Private equity firms found TXU attractive because of its large fleet of power plants, including relatively cheap coal plants, and more than 2 million residential and business customers.
TXU's stock soared from late 2002 to late 2005. The dramatic climb slowed as the company came under fire for a sharp increase in electric rates after deregulation — Texas has among the nation's highest prices — and when company pushed for 11 new coal-fired plants in the state.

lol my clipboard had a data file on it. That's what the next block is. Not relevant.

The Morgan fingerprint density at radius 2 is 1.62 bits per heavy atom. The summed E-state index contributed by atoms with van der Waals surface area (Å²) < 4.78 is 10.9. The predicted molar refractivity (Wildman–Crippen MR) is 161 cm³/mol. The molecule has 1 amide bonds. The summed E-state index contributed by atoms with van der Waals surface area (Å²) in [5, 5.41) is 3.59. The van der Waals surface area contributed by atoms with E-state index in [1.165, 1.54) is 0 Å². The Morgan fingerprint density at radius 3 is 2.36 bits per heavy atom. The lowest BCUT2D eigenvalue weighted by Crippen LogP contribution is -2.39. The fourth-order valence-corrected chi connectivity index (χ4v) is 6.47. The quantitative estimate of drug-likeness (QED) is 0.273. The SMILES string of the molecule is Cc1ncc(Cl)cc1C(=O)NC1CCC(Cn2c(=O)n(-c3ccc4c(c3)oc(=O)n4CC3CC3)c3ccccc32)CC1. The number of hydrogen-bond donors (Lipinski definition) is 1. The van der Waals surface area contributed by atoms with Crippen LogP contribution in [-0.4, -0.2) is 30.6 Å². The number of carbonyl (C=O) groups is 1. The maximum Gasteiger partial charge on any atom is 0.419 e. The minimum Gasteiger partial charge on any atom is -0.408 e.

KKR co-founder Henry Kravis and TPG founding partner David Bonderman muted some of the criticism by agreeing to drop plans for eight of the coal plants and to reduce some rates.
Kravis said TXU had lost 700,000 customers mostly because of high rates, and that he would make the company more responsive to consumers.
The fate of the deal was in doubt, however, when Texas lawmakers threatened to pass anti-TXU legislation. TXU and the KKR-TPG group spent $17 million on a lobbying and advertising blitz, and the legislation died.